Danville’s ‘horseless’ carriage
Published 1:53 am Saturday, May 27, 2017
The rush to build a horseless vehicle in Danville came in July 1900 after Col. William F. Cody, familiarly known as “Buffalo Bill” prophesied that “we shall have a horse famine in this country next year.”
He advised farmers and ranchmen to go into the business of raising good horses, as the demand for them will be greater and the prices better than for many years.
Cody’s opinion is that all the talk about bicycles and automobiles driving the horse out of business is nonsense.
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An article in the Danville News first mentioned a “horseless vehicle” in the local newspaper was in the fall of 1900.
“Col. Dobbs, whose popcorn is making him a reputation on both sides of the Atlantic and even in China, is to be the owner of a new vehicle, which is now being built at Charley Woford’s shop,” according to an announcement in the Danville News.
The vehicle was for winter use and resembled a cross between a street car and a milk wagon. It will be propelled by the occupant by means of pedals and cogs beneath.
‘’Watch out for it, for it will beat the Democratic band wagon all hollow.” Dobb’s popcorn is doing a wonderful work in these troublous times.
“To see two bitter political enemies eating from the same bag of Dobbs’ corn is as much a sign of reconciliation and brotherly love as the breaking of bread with the wild and untamed child of the desserts of the Orient.”
The editor of the Danville News got to take a ride in an automobile nine months later.
Editor takes ride
F.V. Mckenzie and Clarence Williams of Louisville, who are making a number of Kentucky towns in an automobile, representing the Remington Typewriter and Kentucky Automobile Co. of Louisville,
were kind enough to come around and take the local editor out for a ride throughly enjoyed and appreciated.
The writer was “carried away” with the vehicle and is ready to go again at a moment’s notice.
When the men arrived in the city Friday night with their automobile, the colored porter at Gilcher Hotel was overjoyed at the prospect, and as soon as the machine was unloaded he wanted to ride to Fox & Logan’s stable, where the machine was put up.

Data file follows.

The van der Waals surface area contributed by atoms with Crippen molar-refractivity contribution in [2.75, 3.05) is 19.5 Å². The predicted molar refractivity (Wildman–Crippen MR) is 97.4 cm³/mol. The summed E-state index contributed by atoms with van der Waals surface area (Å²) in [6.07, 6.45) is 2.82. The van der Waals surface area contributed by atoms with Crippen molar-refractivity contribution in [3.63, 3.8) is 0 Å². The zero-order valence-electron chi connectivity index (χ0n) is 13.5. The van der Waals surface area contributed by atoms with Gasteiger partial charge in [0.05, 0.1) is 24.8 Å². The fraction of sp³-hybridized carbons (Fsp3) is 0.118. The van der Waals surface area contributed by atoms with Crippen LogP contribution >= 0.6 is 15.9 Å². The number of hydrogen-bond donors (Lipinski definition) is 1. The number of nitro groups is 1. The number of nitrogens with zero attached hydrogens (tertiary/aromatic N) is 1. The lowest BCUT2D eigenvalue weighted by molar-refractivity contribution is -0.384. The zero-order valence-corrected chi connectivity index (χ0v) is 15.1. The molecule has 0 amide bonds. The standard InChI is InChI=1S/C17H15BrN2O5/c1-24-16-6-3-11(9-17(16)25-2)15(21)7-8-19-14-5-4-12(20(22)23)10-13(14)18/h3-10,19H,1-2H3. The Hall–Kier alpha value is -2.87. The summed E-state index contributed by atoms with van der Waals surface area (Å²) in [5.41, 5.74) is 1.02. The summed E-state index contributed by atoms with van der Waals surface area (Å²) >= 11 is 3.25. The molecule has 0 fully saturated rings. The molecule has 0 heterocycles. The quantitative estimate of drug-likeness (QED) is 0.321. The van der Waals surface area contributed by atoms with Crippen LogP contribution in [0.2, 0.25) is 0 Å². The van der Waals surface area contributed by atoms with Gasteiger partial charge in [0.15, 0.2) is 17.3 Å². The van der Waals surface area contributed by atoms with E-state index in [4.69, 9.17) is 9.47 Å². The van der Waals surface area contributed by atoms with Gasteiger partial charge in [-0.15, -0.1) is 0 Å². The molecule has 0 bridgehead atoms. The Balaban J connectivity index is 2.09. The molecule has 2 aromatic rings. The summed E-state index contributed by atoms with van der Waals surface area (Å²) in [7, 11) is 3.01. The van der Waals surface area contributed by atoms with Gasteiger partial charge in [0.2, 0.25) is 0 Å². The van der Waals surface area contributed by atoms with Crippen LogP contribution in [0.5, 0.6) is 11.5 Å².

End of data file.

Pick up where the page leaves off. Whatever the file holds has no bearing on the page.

The motorman told him to climb in, and he was up before the command had hardly been given. The motorman started off and was nearing the stable when he suddenly reversed the machine and the flying leap executed by his passenger, who thought the machine out of order, brakes all records.
In July 1902, Thomas B. Dewhurst of Danville built a new machine which he began work on in the fall and hopes to have it ready for use before spring.
He built a machine some months ago which he called the “Dewabout.”
The chief objection to this horseless vehicle was the noise it made. In a new machine, the problem was corrected and patterned differently to be a six-horse power instead of two.
Several horseless carriages have been driven to Danville from other places.
There were two horseless carriages in Danville July 19, 1904, one an automobile and the other a vehicle drawn by two goats, and both of them attracted a great deal of attention from the Court Day visitors.
Dolph Rice owned the first automobile in Danville. It was bought in July 1904, according to the Danville News.
It is double-seated machine and Rice has learned to run it with ease.
Train, car crash
A Mr. Hubbard had the only auto in Junction City until Friday, July 1902 when he crashed it.
He is crippled and was compelled to rely on locomotion on a car made especially for his use, which was propelled by means of a set of leavers worked by hand.
About 10 a.m. Friday he had the carriage attached to an express wagon with a rope, and was near a crossing at Shelby City when a local freight came along. The wagon had got across safely, but the automobile was left on the other side of the track, still attached, however, by the rope of the express wagon.
Before the rope could be thrown off, the train struck it and jerked the auto beneath the wheels of the freight engine, where it was quickly pulverized.
Hubbard was thrown on the switch beside the main tack and barely saved himself from rolling under the swiftly moving wheels.
He was badly bruised about the head and sustained other serious injuries, but will recover, according to the Danville News.
Skeptical of autos
The Philadelphia North American was a little skeptical of the first automobiles.
“Well, the automobile is certainly the vehicle for the beginning of the 20th Century, but I wonder what we will be riding in toward its close?”
“A hearse probably,” the article stated.
An advertisement in 1909 shows the speed limit in Danville for automobiles was set at 6 miles per hour.